People keep searching online for one question: "Where can I find free high-resolution stock images that are cleared to use without any copyright restrictions? Where to find images for blog posts or social media?" Almost every image created in the last 70 years is still protected by copyright, but you can find a public domain photo, an image that does not need attribution, or image that has copyright expired. First, it helps to understand some copyright-related terms before using any free images. Always read the terms and conditions of the site you try to use to download free images and photos, so you know if, when, and what type of attribution is required. What is Creative Commons? Creative Commons is a nonprofit organization that enables the sharing and use of creativity and knowledge through free legal tools. There are various types of Creative Commons licenses that range from allowing any type of use with no attribution to allowing only certain uses and no changes. Most authors using Creative Commons require some sort of attribution. While relatively easy to use such free images in blogs, using such images for video might be problematic unless you create lengthy credits section. Even if you do, you still may breach the particular image Creative Commons license since it often requires backlinking. What is Public Domain? Works in the public domain are those whose copyrights have expired or never existed. The public domain status of official government works is sometimes difficult to determine but there are some easy cases: works of the United States federal government, for example, are not protected by copyright and are thus in the public domain. The same does not hold in general for the works of other governments or all 50 States of the United States. Determining whether a particular work of a particular government are in the public domain requires research and sometimes even legal advice. What is Royalty-Free? Most royalty-free images aren’t free. In most cases, you’ll have to pay a one-time fee to obtain the rights to use the image. Then you can use it as many times as you like. The term “free” in “royalty-free” means that you do not have to pay royalties to the owner of the image every time you use it. We've reviewed terms of few popular Free Image Websites below. 1. Unsplash Unsplash has its own license, which essentially lets you use the images for free, in any way you like, except for using them to create a competing website. 2. Pexels Pexels also has its own license, which states what you can and cannot do with the images. You can use and modify the images for free for both commercial and personal use without attribution. 3. Pixabay We love Pixabay. Images on Pixabay are licensed under Creative Commons Zero (CC0), which means you can use the images without asking for permission or giving credit to the artist. Pixabay also explains tricky legal language such as "model release". 4. Gratisography Gratisography also has its own free photo license, which lets you do “almost anything you can think of”. While they have not too many images, many are high-quality images that I would use. 5. Flickr Flickr is where you can find images that can be used and modified for commercial purposes. Select “Commercial use & mods allowed” under the “Any license” filter to find those images, and remember to check the license for each image as they vary. Be careful with Flickr images since as far as we can see, many images are labeled public domain wrongfully or without much research. 6. Google Image Search Google Advanced Image Search is a method of finding free-to-use images through Google’s own search tools. It is 100% automated, so you can't blindly trust the license cited. Use it with caution. Same as Flickr, Google bears no responsibility. When using free online images, always do your research.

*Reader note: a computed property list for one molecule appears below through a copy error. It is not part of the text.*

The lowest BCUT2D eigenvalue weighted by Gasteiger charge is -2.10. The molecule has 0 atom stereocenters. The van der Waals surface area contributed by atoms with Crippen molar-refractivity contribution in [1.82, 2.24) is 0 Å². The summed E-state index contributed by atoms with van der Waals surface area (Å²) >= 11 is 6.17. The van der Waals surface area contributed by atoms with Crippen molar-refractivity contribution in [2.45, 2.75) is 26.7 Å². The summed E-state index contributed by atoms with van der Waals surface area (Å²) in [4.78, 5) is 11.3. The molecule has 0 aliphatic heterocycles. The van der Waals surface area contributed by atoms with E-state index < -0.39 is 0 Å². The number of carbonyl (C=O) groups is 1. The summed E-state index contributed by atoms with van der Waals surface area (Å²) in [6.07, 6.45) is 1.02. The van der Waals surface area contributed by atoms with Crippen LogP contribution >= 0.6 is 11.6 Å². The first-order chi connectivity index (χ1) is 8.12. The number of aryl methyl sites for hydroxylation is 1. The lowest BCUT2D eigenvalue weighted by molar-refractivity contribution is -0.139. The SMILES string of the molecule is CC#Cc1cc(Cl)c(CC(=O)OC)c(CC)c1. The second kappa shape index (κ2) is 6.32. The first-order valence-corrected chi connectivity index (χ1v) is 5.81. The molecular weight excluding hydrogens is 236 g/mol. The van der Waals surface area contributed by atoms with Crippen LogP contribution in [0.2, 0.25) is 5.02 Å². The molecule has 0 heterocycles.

The California Living Museum (CALM) is California's premier native zoo and garden. A visit to the beautiful grounds of CALM will take you through different animal exhibits and plant communities to give you and encapsulated glimpse at the diversity of our golden&hellip


Historic Bakersfield and Kern County

Much has been written about this region of Central California, but the histories on these pages deal with people and events that others overlooked or ignored. If you have corrections or questions, please email .

Although I've copyrighted these histories, download what you want for your own personal use. I only ask that you include a link back to this site. Teachers, these histories are free for your professional use.

Commercial interests: Honor my copyright by inquiring for permission to use.

The histories are in PDF format. Adobe Reader® works well, and it's free at https://get.adobe.com/reader/

Other Interests
About Gilbert P. Gia

I was raised in Bakersfield, taught 32 years in city schools and in 2002 turned my attention to local history. Without my wife's patience and understanding these histories would not exist. I am a past president of the Kern County Historical Society. My work has variously appeared in the Bakersfield Californian Bakersfield Magazine The Blackboard publications of the Kern County Historical Society Quarterly of the Kern Genealogical Society Quarterly of the Tulare County Historical Society newsletter of the Golden Empire Chapter, American Institute of Architects Levan Humanities Review at Bakersfield College and The Pulse, the monthly publication of Kern Division, California Retired Teachers' Association. I am co-author of _Peasant in a Paper Suit_ , the biography of local wrestling promoter Steve Strelich, ISBN 1466464941 . I'm author of Race, Sports, and Black Unity, 1875-1988: Voices From Chops Lawrence&rsquos Bakersfield , ISBN 978-1-7338860-0-0.

--The train logo in each of the histories is my acknowledgment of the impact that railroads brought to Kern County. --


Watch the video: 1339 Inside HANK SNOWs Famous RAINBOW RANCH Home u0026 Recording Studio ELVIS PRESLEY 72520